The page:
It is open to the United States Congress under its constitutional authority to create separate bankruptcy courts. Instead of doing so, Congress has directed United States district courts to serve as bankruptcy courts on a part-time basis. It also is within the congressional prerogative to confer upon the chosen bankruptcy courts exclusive jurisdiction over all controversies arising under the Bankruptcy Act. But that jurisdiction has been fractionated, with some reserved to bankruptcy courts and the balance distributed to two kinds of nonbankruptcy courts, namely United States district courts sitting as ordinary federal courts and state courts. Jurisdiction may be classified as either plenary or summary. Summary jurisdiction is the power to adjudicate controversies in summary proceedings. Plenary jurisdiction is comparable judicial power to adjudicate in plenary proceedings—that is, an ordinary suit at law or in equity in which the trustee or receiver in bankruptcy happens to be a party. Bankruptcy courts exercise plenary jurisdiction in a few instances, but practically all of their cases involve summary jurisdiction. Nonbankruptcy courts exercise plenary jurisdiction. This article deals with the bankruptcy court's summary jurisdiction in straight bankruptcy over controversies between receivers or trustees. It does not deal with summary jurisdiction in reorganizations, arrangements, or other rehabilitative proceedings under the Bankruptcy Act. It also does not deal with summary jurisdiction over other kinds of controversies in straight bankruptcy, most notably those between the bankrupt and his creditors concerning his general discharge or the dischargeability of his particular debts. As a coalescence of procedure and jurisdiction, summary jurisdiction has several perplexing aspects.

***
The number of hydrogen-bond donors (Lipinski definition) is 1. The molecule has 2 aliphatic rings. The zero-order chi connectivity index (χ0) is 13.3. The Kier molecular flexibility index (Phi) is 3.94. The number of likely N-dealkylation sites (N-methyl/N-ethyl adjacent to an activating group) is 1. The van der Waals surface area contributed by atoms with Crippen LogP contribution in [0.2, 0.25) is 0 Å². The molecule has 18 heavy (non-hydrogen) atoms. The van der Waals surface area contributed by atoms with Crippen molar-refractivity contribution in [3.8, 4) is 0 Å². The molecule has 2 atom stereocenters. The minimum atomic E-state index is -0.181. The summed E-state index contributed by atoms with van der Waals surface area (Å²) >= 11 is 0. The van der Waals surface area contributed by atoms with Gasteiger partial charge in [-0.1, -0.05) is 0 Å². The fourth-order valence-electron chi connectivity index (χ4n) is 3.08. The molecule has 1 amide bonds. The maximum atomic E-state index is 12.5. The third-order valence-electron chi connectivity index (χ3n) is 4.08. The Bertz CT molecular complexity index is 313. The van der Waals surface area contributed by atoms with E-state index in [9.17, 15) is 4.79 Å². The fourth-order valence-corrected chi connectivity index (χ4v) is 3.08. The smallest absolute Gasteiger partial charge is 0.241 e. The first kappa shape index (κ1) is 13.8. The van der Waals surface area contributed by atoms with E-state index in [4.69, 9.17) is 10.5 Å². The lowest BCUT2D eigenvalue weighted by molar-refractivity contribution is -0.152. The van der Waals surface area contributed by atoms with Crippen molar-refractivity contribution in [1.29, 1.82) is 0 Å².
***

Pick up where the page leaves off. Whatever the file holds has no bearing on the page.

Jerrold L. Strasheim,
Fundamentals of Summary Jurisdiction in Straight Bankruptcy over Controversies between Trustees and Third Persons,
51 Neb. L. Rev. 505
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